Delayed dispensary license notification at center of new suit

Delayed dispensary license notification at center of new suit

The Occidental Group, Inc. is seeking relief from the court for receiving dispensary license notification from the Missouri Department of Health and Senior Services 10 days past the constitutional timeframe.

During the application process, Occidental Group did not receive a rejection notice after submission, thus, they are claiming their application was complete on August 14 – and the group should have received notice within the constitutionally provided 150 day window for license action.

“Petitioner’s allegations are based on the plain language of the Missouri Constitution and relevant regulations,” reads the suit. “On the basis of communications between Petitioner and DHSS, no dispute exists as to the relevant facts.”

An application is considered complete if it included all information required for applications under that rule and 19 CSR 30-95.025(4). Applicants submitting incomplete applications were to be notified and provided seven days to provide missing information. None of Occidental’s medical marijuana facility applications received notification of incompleteness pursuant to 19 CSR 30-95.040 (1)(B)4. Each of Occidental’s medical marijuana dispensary facility applications met minimum standards enumerated in 19 CSR 30-95.025(4) when submitted on on August 14, 2019, during the Application Time Period.

“Under the Missouri Constitution, Occidental was entitled to an approval or rejection of its dispensary applications on or before January 14, 2020.

“Under 19 CSR 30-95.040 (1)(B) Occidental was entitled to an approval or rejection of its dispensary applications on or before January 14, 2020.”

Occidental received notice on January 23, 2020.

Occidental’s complaint alleges DHSS’ violation:

  • of the Missouri State Constitution and its own regulations caused the denial of Occidental’s rights by extending the application window, which substantially increased the total number of applications received, without issuing an approval or denial of Occidental’s applications.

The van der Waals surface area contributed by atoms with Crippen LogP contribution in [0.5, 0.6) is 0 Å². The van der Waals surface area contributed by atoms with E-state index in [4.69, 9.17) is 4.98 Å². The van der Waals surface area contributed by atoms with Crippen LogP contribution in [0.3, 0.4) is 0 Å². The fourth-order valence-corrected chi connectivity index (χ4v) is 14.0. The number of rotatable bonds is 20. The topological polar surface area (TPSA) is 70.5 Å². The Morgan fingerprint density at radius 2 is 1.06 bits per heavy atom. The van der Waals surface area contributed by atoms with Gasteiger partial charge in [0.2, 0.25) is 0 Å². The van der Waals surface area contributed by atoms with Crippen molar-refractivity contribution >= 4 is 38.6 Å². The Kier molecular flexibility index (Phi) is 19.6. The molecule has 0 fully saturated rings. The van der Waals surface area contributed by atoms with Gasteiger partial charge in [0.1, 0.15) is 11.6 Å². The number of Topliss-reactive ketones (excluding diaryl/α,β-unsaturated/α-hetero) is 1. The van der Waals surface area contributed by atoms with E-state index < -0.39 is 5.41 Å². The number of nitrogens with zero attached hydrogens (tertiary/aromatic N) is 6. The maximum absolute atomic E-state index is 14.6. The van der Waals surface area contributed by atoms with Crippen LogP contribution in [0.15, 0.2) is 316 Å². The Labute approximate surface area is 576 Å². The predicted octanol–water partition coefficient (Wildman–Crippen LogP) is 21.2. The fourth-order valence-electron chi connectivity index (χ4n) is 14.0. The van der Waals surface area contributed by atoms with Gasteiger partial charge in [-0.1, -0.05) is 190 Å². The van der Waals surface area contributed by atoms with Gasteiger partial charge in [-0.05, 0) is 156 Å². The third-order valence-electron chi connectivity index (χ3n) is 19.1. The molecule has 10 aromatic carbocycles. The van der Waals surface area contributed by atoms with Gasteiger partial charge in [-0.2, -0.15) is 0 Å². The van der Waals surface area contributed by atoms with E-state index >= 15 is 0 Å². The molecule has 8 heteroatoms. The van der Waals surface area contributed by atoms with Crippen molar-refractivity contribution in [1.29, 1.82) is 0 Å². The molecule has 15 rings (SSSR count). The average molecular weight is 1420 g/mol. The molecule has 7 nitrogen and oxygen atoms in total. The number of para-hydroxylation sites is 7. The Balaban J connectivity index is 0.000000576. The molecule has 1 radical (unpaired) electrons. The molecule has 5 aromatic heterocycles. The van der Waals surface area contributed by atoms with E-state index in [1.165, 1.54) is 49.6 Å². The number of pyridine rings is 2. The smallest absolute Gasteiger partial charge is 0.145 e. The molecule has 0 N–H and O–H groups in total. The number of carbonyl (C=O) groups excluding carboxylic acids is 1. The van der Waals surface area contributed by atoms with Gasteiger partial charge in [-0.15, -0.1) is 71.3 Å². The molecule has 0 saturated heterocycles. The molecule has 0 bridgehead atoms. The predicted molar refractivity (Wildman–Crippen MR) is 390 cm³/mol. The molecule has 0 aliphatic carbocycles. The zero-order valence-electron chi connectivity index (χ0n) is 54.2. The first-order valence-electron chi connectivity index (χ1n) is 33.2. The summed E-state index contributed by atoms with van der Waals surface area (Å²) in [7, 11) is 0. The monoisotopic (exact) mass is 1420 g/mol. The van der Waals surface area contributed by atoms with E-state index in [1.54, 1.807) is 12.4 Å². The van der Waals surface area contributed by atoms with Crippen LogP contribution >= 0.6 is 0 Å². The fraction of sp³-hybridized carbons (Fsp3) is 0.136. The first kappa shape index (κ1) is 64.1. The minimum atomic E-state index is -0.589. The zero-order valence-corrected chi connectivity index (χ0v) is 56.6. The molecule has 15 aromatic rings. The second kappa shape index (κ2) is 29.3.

• of its own regulations caused the denial of Occidental’s rights by considering applications that were not “applications received by the department that are submitted during the application time periods”, in violation of DHSS’ own rules.
  • of Occidental’s rights has caused irreparable harm it its failure to approve or deny Occidental’s medical marijuana facility applications within the 150 day window required by the Missouri State Constitution.

Occidental called for a hearing for injunctive relief and a temporary restraining order on January 22. The motion was heard by Judge Jon Beetem and taken under advisement. The TRO was denied on January 23, with Judge Beetem “finding that the relief sought does not maintain the status quo. Preliminary writ in mandamus to issue.”


Notification past the 150 days has resulted in “irreparable harm and damage” to the group, Occidental said in their filing.

“Emergency reliefs as sought will protect Petitioner from the irreplaceable loss of leased properties, local government relationships, and other good will developed by Petitioner in furtherance of its medical marijuana dispensary applications,” reads the suit.

Occidental’s complaint claims that they were in the 10-25% of applicants to not receive a rejection notice. “On information and belief,” 75-90% of facility applicants were not complete, being rejected by the Department for review and submission. The 150 days starts from submission – the start of which had a delay for those in the majority with a rejection.

“Pursuant to 19 CSR 30-95.025(4) Occidental group’s applications should be granted,” the suit reads. “If relief sought is not granted, it will result in irreparable harm to Occidental in that (1) Occidental has been constructively denied a medical marijuana license; (2) the constructive denial of medical marijuana licensure by DHSS will result in the loss of revenue for Occidental while Occidental moves through any appeals processes; (3) Occidental will permanently lose customers and “good will” based upon customers who choose to give their business to other medical marijuana dispensaries, and (4) Occidental will incur attorney’s fees in pursuing litigation and appeals on the matter.

“The relief sought will not substantially affect the rights of others as there is no reason DHSS cannot immediately remedy its constitutional violation by granting Petitioner’s medical marijuana dispensary facility application licenses, as required pursuant to 19 CSR 30-95.025, et seq.”

Occidental applied for two cultivation facilities and five dispensaries. The group won two of its dispensary licenses on Thursday, January 23 – 10 days later than the group expected to receive notice.

The suit will have its next hearing on February 10 before Judge Dan Green.

Read the full suit below.